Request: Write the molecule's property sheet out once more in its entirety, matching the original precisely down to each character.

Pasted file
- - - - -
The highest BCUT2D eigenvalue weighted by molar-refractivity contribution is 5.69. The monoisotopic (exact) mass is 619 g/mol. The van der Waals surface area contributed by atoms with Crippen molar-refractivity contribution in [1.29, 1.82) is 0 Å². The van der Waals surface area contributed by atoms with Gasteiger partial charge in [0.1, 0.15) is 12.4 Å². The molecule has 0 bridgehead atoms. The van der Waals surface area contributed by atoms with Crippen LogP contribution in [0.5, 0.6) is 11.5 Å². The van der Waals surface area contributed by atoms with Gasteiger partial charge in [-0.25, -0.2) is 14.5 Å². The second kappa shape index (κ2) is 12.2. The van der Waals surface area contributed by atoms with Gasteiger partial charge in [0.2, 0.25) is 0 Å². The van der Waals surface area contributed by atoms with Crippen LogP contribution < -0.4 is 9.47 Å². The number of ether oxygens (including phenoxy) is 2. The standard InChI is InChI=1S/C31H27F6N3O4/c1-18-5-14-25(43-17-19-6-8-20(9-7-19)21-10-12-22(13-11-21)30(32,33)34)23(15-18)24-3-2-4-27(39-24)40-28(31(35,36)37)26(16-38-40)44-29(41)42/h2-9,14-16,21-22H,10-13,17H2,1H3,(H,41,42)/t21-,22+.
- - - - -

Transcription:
The highest BCUT2D eigenvalue weighted by molar-refractivity contribution is 5.69. The monoisotopic (exact) mass is 619 g/mol. The van der Waals surface area contributed by atoms with Crippen molar-refractivity contribution in [1.29, 1.82) is 0 Å². The van der Waals surface area contributed by atoms with Gasteiger partial charge in [0.1, 0.15) is 12.4 Å². The molecule has 0 bridgehead atoms. The van der Waals surface area contributed by atoms with Crippen LogP contribution in [0.5, 0.6) is 11.5 Å². The van der Waals surface area contributed by atoms with Gasteiger partial charge in [-0.25, -0.2) is 14.5 Å². The second kappa shape index (κ2) is 12.2. The van der Waals surface area contributed by atoms with Gasteiger partial charge in [0.2, 0.25) is 0 Å². The van der Waals surface area contributed by atoms with Crippen LogP contribution < -0.4 is 9.47 Å². The number of ether oxygens (including phenoxy) is 2. The standard InChI is InChI=1S/C31H27F6N3O4/c1-18-5-14-25(43-17-19-6-8-20(9-7-19)21-10-12-22(13-11-21)30(32,33)34)23(15-18)24-3-2-4-27(39-24)40-28(31(35,36)37)26(16-38-40)44-29(41)42/h2-9,14-16,21-22H,10-13,17H2,1H3,(H,41,42)/t21-,22+.